Mombasa-Nairobi expressway to be complete within six years

KeNHA director-general Peter Mundinia (centre) at a past media briefing. FILE PHOTO | SALATON NJAU | NMG
KeNHA director-general Peter Mundinia (centre) at a past media briefing. FILE PHOTO | SALATON NJAU | NMG  

Kenya's first high-speed expressway connecting the country's two largest cities will take six years to finish, the Kenya National Highways Authority (KeNHA) has said.

According to the State agency, design and construction of the 473-kilometre Mombasa-Nairobi road is set to begin after last week’s signing of a financing deal with US-based firm Bechtel International Inc.

“The project will be supported with financing from Export Credit Agencies (ECAs) in the United States of America. The signing of this agreement will be followed by mobilising of funds from the ECAs for the construction of the expressway,” KeNHA director-general Eng. Peter Mundinia in a statement.

Once complete, the Sh230 billion road will be among key highways motorists are expected to pay a toll charge for in order to help recoup construction costs and support maintenance.

Expressways, a common infrastructural feature in developed countries, are designed for high speed traffic averaging speeds of about 120 kilometres per hour.

Slash travel time

The Mombasa-Nairobi highway expansion project is expected to help drastically cut travel time between the two cities from over 6 hours to about four hours.

KeNHA says it will have four lanes, with a provision for future increase to six lanes and 19 interchanges with toll stations.

The roads agency projects that the expressway will be completed in ten sections over the next six years, with design and construction being undertaken concurrently.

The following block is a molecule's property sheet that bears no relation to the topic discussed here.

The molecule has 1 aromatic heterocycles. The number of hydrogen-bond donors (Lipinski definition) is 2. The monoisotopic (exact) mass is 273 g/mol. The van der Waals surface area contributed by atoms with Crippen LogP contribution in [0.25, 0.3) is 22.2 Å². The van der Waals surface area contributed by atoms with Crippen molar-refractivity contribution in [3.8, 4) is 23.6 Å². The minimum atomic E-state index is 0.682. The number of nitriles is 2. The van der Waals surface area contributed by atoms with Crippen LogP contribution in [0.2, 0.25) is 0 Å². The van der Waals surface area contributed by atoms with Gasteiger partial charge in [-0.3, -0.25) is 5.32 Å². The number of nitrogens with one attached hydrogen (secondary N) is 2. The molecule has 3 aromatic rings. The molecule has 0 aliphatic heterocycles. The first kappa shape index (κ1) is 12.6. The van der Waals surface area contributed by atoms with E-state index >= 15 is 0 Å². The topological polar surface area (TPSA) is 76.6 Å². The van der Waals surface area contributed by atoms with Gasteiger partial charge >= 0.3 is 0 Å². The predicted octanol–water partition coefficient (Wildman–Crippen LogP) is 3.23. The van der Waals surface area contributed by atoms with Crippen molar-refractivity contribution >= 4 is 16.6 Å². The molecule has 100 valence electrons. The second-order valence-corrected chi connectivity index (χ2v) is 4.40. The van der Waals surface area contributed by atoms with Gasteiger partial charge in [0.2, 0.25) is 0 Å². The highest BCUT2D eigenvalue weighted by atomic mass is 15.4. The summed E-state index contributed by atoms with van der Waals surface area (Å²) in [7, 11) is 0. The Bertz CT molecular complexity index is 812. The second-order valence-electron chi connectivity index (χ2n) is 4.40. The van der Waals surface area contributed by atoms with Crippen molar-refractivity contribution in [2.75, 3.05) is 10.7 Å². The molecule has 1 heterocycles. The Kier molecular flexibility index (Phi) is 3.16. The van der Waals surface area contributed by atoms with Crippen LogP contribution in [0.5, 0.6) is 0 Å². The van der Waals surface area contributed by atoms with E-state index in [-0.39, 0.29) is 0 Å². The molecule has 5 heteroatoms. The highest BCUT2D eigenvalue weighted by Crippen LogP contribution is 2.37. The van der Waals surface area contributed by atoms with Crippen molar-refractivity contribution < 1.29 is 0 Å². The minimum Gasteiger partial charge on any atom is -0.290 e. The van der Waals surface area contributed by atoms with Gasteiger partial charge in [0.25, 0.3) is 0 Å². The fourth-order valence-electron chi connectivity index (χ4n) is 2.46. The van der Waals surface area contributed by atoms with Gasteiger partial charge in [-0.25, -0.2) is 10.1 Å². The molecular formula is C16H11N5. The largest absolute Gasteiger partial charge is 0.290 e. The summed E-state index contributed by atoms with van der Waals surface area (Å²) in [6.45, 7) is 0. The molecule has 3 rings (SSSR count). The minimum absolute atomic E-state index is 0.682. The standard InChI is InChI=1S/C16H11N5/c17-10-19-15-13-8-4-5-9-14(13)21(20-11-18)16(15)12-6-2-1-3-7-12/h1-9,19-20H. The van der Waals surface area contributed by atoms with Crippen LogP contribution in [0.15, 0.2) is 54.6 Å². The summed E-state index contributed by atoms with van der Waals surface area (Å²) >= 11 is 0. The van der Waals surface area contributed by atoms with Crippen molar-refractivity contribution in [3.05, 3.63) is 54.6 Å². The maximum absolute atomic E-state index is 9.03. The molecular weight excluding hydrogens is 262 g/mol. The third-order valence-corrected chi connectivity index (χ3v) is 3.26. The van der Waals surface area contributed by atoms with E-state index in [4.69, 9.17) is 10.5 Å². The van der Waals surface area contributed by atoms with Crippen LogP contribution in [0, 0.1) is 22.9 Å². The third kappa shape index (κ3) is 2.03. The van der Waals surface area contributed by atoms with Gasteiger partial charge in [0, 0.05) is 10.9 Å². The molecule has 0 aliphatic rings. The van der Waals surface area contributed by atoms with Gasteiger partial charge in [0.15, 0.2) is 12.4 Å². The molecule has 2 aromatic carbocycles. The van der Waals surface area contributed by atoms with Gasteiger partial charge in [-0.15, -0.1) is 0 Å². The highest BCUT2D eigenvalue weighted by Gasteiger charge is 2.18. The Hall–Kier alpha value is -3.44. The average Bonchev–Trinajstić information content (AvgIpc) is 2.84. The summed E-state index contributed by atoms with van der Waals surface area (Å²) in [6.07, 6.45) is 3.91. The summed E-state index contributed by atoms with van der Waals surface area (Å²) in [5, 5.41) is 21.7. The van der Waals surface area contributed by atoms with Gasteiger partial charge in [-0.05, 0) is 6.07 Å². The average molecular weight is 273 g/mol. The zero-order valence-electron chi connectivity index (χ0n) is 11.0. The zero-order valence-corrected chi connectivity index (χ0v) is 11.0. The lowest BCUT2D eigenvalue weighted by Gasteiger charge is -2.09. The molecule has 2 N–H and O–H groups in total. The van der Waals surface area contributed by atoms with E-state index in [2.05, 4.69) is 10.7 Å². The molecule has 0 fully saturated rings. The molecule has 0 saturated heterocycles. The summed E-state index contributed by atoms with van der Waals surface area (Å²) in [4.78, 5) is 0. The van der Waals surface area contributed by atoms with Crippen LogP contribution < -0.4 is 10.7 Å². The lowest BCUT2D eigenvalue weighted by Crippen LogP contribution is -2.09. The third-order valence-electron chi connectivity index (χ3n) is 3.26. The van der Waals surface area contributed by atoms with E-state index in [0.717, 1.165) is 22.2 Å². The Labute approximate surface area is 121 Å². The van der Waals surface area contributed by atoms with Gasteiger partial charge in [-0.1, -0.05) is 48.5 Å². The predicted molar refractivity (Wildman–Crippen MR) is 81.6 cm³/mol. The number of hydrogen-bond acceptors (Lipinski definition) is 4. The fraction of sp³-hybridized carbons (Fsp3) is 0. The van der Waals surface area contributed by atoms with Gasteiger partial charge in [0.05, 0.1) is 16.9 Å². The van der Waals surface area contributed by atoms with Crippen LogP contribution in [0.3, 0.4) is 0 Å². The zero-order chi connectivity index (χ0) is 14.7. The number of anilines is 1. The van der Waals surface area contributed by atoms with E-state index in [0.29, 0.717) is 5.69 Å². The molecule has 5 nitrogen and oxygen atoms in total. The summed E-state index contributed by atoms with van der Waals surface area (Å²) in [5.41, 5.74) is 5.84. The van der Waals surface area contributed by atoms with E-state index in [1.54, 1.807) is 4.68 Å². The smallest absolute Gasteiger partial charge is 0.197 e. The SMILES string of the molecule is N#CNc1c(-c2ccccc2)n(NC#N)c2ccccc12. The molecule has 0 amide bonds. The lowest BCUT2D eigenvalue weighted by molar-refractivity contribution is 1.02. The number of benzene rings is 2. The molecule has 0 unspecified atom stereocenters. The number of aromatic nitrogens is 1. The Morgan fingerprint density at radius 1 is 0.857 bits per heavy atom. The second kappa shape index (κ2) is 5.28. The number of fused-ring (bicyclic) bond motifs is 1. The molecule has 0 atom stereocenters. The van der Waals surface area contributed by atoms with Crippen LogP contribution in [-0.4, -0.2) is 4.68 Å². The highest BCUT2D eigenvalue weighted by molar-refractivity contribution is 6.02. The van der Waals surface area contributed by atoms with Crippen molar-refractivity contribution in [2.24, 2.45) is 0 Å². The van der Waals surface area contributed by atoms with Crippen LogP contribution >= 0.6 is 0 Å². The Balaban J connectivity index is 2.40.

The first section from Nairobi to the junction with Namanga road near Kitengela will have an interchange near Konza City and a spur road to Kyumvi (Machakos Turnoff) on Mombasa Road.

This section is expected to be commissioned in October 2019.

The agency also said that Bechtel will employ over 4,000 people and provide training and capacity building as part of the project.

Regional trade

The road is crucial for East Africa's trade as it links the Mombasa port to important landlocked markets.

“The highway will serve as a central part of Kenya’s national transport system, helping to promote trade and development in Kenya and into landlocked Uganda, Rwanda and DRC (Democratic Republic of Congo),” said Mr Mundinia.

The project will also include development of a master plan for three Special Economic Zones (SEZs) along the highway aimed at developing business in coordination with the new standard gauge railway.

The Kenya Railways is currently operating the Madaraka Express passenger train in a four and half hour journey between Mombasa and Nairobi, which has become increasingly among travellers.